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Performance criteria is the expected level of knowledge and performance established for a population of students.
For assessment at ASU, it is recommended that programs use rubrics to score student artifacts with faculty developed rubrics being the most ideal. The rubric should have levels or categories for student performance that allow you to predetermine where you expect students to land. Rubrics with accurate, detailed descriptors allow faculty to establish performance criteria.
Performance criteria can be based on longitudinal data, such as past performance or nationally established criteria where available. When not available, performance criteria can be determined by the faculty based on their expertise in the field to determine performance and then reinforced through longitudinal data collection.
Programs learn the most about their curriculum when they set criteria both above and below average performance. This would then provide information on both the strengths and weaknesses of the curriculum. Below are two examples that can be considered a reasonable criterion given the context for each:
An engineering program expects 80% of students to score a four or higher (scale of 1-5) on rubrics focused on electrical engineering skills and knowledge. In this situation, past student performance can help determine what is reasonable to expect and measure changes over time.
There are several important guidelines to consider when identifying appropriate performance criteria for your outcomes:
The performance criterion must be directly related to the measure. If the measure is a rubric, the performance criterion will be a threshold of performance on the rubric. If the measure is a survey item, the performance criterion will be a threshold of respondents’ ratings on that particular item.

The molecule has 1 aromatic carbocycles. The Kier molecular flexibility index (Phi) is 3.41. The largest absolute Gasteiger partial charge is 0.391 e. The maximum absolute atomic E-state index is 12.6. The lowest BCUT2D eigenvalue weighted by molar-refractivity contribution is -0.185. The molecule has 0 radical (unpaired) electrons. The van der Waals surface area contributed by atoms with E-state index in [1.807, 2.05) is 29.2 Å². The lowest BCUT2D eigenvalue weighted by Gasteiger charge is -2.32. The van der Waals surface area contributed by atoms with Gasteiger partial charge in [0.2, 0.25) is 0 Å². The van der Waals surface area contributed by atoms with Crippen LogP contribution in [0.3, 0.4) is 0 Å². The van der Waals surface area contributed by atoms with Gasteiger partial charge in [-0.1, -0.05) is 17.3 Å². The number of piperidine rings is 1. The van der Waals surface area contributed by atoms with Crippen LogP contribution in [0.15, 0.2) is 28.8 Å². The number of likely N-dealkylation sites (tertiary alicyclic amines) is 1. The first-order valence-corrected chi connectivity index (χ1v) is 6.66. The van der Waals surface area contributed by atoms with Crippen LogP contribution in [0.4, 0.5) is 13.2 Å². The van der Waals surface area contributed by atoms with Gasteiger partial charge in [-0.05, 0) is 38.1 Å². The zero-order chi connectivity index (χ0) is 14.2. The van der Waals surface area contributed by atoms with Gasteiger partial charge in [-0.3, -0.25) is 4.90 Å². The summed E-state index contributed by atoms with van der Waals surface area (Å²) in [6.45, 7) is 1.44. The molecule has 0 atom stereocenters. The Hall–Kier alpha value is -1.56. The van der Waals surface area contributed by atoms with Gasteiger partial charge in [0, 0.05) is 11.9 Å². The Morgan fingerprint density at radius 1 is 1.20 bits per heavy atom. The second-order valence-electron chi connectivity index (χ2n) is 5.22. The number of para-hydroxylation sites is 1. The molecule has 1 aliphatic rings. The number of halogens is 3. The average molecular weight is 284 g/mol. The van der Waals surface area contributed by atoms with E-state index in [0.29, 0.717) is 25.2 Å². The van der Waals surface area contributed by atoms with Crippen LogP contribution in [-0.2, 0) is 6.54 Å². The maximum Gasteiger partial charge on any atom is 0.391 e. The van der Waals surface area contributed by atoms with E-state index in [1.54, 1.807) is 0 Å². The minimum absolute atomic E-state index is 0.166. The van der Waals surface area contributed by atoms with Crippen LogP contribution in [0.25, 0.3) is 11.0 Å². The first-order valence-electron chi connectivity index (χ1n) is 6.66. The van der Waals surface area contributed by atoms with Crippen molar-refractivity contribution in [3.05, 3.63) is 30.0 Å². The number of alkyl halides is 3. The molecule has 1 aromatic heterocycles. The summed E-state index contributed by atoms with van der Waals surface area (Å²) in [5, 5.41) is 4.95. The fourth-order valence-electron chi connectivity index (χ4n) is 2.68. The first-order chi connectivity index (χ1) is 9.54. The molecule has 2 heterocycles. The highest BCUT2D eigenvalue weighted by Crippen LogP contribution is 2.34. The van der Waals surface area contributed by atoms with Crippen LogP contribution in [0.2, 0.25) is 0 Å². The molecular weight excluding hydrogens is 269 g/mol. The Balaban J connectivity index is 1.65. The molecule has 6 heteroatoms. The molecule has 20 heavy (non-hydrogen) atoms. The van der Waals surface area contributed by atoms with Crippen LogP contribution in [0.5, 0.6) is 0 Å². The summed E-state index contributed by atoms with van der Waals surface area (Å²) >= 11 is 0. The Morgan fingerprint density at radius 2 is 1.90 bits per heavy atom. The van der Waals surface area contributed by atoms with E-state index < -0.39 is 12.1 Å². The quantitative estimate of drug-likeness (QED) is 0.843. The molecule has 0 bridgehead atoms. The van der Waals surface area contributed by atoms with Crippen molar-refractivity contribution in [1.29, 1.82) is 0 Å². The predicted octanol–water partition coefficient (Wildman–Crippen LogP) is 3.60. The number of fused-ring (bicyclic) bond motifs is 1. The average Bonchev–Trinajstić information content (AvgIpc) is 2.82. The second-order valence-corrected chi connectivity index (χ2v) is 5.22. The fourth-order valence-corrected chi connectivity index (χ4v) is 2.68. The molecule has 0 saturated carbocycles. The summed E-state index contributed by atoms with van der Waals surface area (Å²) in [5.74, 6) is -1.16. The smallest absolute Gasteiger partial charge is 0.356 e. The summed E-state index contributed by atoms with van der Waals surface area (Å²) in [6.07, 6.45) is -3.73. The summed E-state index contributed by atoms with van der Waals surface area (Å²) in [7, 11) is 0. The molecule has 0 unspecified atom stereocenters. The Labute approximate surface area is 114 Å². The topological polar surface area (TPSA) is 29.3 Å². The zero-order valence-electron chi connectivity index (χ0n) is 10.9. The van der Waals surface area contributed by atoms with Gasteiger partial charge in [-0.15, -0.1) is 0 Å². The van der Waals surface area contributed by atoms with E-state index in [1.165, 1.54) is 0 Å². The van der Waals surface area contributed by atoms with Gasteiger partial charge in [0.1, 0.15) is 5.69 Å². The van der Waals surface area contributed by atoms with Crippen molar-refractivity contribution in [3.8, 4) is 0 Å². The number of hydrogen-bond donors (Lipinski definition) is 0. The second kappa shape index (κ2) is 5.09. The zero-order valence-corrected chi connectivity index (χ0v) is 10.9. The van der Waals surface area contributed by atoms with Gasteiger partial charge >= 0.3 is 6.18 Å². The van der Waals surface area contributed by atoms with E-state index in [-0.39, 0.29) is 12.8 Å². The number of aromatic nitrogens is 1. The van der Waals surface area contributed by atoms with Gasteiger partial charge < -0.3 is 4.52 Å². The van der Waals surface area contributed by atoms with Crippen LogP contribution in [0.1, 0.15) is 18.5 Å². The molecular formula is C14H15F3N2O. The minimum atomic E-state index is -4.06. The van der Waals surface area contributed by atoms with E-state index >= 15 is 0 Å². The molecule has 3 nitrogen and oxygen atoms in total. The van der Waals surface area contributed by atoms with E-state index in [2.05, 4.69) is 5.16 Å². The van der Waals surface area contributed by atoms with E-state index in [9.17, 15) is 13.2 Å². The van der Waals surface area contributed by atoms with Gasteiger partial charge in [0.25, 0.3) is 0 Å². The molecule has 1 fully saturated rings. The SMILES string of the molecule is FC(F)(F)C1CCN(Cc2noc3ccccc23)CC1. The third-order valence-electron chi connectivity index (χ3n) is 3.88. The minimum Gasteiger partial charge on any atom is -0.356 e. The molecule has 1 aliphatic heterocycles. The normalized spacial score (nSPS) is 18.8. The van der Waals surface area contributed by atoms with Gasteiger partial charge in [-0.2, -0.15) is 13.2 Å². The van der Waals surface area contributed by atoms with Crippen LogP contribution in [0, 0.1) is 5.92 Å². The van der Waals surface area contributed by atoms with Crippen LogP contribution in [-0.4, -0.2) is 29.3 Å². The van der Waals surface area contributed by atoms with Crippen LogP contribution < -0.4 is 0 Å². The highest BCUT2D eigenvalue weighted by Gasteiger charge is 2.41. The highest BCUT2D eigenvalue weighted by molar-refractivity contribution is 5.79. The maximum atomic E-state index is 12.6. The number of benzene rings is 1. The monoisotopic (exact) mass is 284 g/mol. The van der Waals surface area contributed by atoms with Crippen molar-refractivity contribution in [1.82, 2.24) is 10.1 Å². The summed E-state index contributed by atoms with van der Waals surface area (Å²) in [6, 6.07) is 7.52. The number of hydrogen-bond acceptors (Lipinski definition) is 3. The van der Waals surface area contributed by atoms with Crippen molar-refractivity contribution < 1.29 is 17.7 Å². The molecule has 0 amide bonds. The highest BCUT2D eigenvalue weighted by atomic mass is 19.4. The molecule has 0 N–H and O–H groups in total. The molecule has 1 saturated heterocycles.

Write performance criteria in this format: “XX% of students will earn a rating of YY or higher on the [name of student artifact].” Or “XX% of students will perform at or above expectations on the [licensure exam, dissertation] based upon the faculty developed rubric.” or “XX% of respondents will report that [use scale points from survey item].
Course grades, exam grades, and course completion are not appropriate for use with performance criteria. As with measures, it is important to focus on the specific presentation, project, etc., that will be used to measure student learning on the outcome of interest.
Performance criteria related to the thesis or dissertation must reflect a standard other than passing on the first attempt. These measures represent the culmination of a student’s program of study and should be analyzed at specific levels for their achievement across a spectrum or within a singular area.
For further guidance on writing concepts and competencies, please visit the Performance Criteria section of the handbook or go to the Concept, Competencies, Measure, and Performance Criteria section of the Canvas site.